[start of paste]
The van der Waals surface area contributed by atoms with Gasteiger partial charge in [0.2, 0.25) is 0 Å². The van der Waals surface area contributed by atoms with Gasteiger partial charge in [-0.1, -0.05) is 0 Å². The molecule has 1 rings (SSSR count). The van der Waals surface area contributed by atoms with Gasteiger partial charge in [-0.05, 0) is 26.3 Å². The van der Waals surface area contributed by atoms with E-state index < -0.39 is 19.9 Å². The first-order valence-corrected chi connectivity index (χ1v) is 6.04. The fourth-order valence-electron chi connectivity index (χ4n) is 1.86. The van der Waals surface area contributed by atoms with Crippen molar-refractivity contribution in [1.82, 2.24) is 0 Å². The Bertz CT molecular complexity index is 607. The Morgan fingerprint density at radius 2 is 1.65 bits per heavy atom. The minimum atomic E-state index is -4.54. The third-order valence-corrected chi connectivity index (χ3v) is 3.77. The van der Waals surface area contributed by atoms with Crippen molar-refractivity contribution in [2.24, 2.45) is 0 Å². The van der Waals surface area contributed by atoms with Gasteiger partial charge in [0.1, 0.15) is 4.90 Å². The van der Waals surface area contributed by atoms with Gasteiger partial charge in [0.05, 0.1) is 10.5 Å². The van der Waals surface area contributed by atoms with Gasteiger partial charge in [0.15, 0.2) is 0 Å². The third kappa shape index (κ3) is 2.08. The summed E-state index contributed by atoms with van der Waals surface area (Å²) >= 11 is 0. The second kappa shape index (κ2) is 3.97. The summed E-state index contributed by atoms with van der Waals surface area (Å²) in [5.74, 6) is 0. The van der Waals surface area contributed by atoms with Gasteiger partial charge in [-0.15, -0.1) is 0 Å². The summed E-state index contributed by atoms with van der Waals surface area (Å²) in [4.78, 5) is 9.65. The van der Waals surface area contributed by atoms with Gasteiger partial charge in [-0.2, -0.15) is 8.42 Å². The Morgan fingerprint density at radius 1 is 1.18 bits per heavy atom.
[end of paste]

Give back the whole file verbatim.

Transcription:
The van der Waals surface area contributed by atoms with Gasteiger partial charge in [0.2, 0.25) is 0 Å². The van der Waals surface area contributed by atoms with Gasteiger partial charge in [-0.1, -0.05) is 0 Å². The molecule has 1 rings (SSSR count). The van der Waals surface area contributed by atoms with Gasteiger partial charge in [-0.05, 0) is 26.3 Å². The van der Waals surface area contributed by atoms with E-state index < -0.39 is 19.9 Å². The first-order valence-corrected chi connectivity index (χ1v) is 6.04. The fourth-order valence-electron chi connectivity index (χ4n) is 1.86. The van der Waals surface area contributed by atoms with Crippen molar-refractivity contribution in [1.82, 2.24) is 0 Å². The Bertz CT molecular complexity index is 607. The Morgan fingerprint density at radius 2 is 1.65 bits per heavy atom. The minimum atomic E-state index is -4.54. The third-order valence-corrected chi connectivity index (χ3v) is 3.77. The van der Waals surface area contributed by atoms with Crippen molar-refractivity contribution in [2.24, 2.45) is 0 Å². The van der Waals surface area contributed by atoms with Gasteiger partial charge in [0.1, 0.15) is 4.90 Å². The van der Waals surface area contributed by atoms with Gasteiger partial charge in [0.05, 0.1) is 10.5 Å². The van der Waals surface area contributed by atoms with Gasteiger partial charge in [0.15, 0.2) is 0 Å². The third kappa shape index (κ3) is 2.08. The summed E-state index contributed by atoms with van der Waals surface area (Å²) >= 11 is 0. The second kappa shape index (κ2) is 3.97. The summed E-state index contributed by atoms with van der Waals surface area (Å²) in [5.74, 6) is 0. The van der Waals surface area contributed by atoms with Gasteiger partial charge in [-0.15, -0.1) is 0 Å². The summed E-state index contributed by atoms with van der Waals surface area (Å²) in [4.78, 5) is 9.65. The van der Waals surface area contributed by atoms with Gasteiger partial charge in [-0.2, -0.15) is 8.42 Å². The Morgan fingerprint density at radius 1 is 1.18 bits per heavy atom.